Norway Spruce Diseases

The Norway Spruce is susceptible to many diseases. For more information on prevention and care read our guide for the facts…

While Norway spruce trees are hardy in most areas of the United States, there are diseases which can infect even healthy trees. Proper care can help avoid diseases or help gardeners spot them before they spread. If one tree becomes infected, nearby trees are also at risk. There are two primary diseases which infect Norway spruce.

Cytospora Canker Disease

Cytospora canker disease is caused by a fungus and most often appears on the trunk or branches of the tree. Symptoms usually include orange or rusty brown spots on the surface of the trunk or larger branches. There may also be pimple like bumps which seep liquid or sap. Cytospora canker does not immediately affect the foliage of the tree.

Rhiosphaera Needle Cast

In this disease, the foliage of the tree is where symptoms appear. The Norway spruce is an evergreen and color changes should not occur in the foliage. With rhiosphaera needle cast, the needles may turn a deep purple red or brown in early autumn. Needles may also be shed leaving some branches bare. Evergreens do not shed needles in autumn, so gardeners show check shedding trees for disease.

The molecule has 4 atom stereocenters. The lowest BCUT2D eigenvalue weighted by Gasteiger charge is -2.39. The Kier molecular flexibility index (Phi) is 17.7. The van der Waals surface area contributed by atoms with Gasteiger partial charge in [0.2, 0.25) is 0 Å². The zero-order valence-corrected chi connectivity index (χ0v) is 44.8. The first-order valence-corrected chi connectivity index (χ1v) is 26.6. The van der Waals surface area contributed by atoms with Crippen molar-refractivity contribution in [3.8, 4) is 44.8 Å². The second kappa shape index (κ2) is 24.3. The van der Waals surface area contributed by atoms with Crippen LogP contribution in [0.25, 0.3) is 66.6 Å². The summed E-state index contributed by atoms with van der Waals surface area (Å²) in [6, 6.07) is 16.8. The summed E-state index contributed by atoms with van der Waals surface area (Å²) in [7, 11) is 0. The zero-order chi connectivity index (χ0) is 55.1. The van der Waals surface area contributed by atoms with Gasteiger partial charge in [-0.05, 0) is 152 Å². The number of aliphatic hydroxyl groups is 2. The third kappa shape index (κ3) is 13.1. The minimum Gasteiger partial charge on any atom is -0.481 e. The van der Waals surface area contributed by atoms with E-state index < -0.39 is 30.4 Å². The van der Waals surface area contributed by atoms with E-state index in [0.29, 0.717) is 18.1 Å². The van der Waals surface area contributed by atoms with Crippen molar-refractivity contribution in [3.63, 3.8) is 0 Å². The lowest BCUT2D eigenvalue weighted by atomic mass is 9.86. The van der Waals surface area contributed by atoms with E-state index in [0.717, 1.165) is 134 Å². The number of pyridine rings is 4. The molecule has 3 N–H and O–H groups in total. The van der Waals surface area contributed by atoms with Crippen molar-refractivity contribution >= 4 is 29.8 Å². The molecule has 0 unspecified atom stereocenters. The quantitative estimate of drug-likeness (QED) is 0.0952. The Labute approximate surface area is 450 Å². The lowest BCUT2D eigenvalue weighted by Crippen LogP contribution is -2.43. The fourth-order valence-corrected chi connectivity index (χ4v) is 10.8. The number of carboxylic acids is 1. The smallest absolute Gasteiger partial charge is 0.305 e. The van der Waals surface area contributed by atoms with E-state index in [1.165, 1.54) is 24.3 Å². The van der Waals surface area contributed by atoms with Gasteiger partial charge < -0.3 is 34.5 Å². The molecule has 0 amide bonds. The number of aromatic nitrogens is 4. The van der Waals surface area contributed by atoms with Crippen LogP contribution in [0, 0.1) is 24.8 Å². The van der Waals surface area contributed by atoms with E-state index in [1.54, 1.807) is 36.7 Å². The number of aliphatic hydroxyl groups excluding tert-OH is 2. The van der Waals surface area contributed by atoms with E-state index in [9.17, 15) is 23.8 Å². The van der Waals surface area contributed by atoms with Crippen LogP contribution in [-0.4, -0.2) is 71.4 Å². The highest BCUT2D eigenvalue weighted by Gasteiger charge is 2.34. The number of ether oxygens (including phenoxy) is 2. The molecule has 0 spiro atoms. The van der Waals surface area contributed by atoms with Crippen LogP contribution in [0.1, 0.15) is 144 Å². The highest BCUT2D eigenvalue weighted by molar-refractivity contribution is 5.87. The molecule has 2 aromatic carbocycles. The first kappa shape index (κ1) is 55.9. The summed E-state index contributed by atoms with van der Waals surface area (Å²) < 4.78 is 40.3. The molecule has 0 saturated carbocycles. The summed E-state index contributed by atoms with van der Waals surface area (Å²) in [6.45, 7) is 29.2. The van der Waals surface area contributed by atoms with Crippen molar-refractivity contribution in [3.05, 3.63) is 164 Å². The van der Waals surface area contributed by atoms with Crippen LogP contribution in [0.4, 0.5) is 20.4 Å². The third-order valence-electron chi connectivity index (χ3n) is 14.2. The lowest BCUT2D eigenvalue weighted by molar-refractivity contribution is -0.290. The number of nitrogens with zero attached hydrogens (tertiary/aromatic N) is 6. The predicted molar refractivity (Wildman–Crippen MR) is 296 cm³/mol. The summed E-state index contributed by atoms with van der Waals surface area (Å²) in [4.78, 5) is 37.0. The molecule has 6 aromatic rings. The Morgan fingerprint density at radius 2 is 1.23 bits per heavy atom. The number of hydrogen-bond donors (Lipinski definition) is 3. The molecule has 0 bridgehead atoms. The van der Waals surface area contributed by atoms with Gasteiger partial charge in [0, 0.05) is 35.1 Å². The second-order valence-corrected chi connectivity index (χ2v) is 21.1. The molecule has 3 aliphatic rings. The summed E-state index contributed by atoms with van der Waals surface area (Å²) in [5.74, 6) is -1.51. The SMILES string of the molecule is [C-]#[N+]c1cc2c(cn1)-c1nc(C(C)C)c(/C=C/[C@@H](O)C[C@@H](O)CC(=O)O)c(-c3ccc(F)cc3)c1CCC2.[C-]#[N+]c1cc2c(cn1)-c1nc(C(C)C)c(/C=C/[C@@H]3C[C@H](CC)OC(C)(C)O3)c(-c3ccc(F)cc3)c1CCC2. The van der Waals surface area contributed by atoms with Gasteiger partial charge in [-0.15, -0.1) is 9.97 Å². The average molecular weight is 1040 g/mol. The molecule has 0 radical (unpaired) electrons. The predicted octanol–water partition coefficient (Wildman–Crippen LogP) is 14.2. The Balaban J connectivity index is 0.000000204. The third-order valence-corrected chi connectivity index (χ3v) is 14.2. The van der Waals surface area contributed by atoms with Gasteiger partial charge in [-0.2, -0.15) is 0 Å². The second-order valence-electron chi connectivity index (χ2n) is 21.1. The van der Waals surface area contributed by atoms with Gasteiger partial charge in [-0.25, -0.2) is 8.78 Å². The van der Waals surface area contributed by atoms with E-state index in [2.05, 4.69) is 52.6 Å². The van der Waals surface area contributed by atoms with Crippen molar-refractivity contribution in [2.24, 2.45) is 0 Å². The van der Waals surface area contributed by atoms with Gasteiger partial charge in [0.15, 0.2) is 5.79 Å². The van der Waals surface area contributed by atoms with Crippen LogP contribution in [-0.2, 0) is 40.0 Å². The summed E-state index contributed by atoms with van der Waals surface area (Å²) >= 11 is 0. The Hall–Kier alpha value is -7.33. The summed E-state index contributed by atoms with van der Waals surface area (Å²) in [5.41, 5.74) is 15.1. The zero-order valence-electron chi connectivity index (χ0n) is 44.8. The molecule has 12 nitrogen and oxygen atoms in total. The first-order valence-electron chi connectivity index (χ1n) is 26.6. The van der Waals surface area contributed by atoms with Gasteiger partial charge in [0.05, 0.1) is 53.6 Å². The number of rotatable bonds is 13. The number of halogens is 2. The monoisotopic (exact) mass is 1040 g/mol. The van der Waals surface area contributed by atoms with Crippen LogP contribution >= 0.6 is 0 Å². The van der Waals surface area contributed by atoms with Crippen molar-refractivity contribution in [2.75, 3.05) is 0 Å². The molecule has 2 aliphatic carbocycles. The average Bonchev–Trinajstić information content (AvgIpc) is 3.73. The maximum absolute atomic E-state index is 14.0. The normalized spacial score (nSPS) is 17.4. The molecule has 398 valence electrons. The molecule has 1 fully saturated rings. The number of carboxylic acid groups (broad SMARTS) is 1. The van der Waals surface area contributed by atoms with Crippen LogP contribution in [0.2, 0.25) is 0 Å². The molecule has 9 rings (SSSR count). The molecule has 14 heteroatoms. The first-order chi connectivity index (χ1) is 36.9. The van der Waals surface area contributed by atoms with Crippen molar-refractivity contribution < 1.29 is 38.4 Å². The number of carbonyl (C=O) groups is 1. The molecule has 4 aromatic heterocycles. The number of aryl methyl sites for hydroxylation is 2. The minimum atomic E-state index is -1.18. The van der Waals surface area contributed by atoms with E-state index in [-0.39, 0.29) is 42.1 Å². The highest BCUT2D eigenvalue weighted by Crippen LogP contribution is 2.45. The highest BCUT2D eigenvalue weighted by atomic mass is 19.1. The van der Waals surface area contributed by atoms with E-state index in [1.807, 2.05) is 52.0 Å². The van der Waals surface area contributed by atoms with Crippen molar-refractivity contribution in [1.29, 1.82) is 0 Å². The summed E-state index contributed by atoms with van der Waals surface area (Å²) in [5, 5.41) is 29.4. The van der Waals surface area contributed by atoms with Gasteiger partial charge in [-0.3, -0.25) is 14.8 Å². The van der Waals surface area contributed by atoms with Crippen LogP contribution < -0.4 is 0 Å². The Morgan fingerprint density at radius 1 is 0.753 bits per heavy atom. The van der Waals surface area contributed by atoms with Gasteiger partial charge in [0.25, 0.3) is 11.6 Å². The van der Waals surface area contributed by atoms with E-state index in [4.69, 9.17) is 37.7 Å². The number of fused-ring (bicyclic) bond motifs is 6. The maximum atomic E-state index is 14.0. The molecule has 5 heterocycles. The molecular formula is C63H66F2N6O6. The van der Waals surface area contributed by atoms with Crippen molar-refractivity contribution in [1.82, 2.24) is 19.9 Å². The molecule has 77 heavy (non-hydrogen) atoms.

Spruce Needle Rust

While more common in the Colorado blue spruce, the white spruce and the black spruce, needle rust does occasionally infect the Norway spruce. The needle rust disease is caused by a fungus and unlike rhiosphaera needle cast and cytospora canker disease, it rarely results in more than cosmetic damage.  The needles at the branch tips turn yellow and pale orange or white tubes appear on the needles which are infected. Needle rust only spends half its life on spruce trees and then finds an alternate host tree.

Treatment of Norway Spruce Diseases

Norway spruce face little risk from insects, but browsing animals may damage branches or trunks. Treatment of damaged areas of bark with a fungicide can help prevent these fungal diseases. Prevention is the best medicine, and arborists recommend that needles not be allowed to remain wet. Sprinklers should be directed away from Norway spruce trees and over watering should be avoided. Like most fungi, these diseases require moisture to thrive.

Gardeners or landscapers who have a diseased Norway spruce, should contact an arborist for assistance in diagnosing the disease and treatment advice. There are a few other diseases which are rare but may occur in Norway spruce. Even though these trees are insect resistant, some pests may infect a weakened tree or a young tree. Proper care and watering can help avoid diseases in these normally hardy trees.

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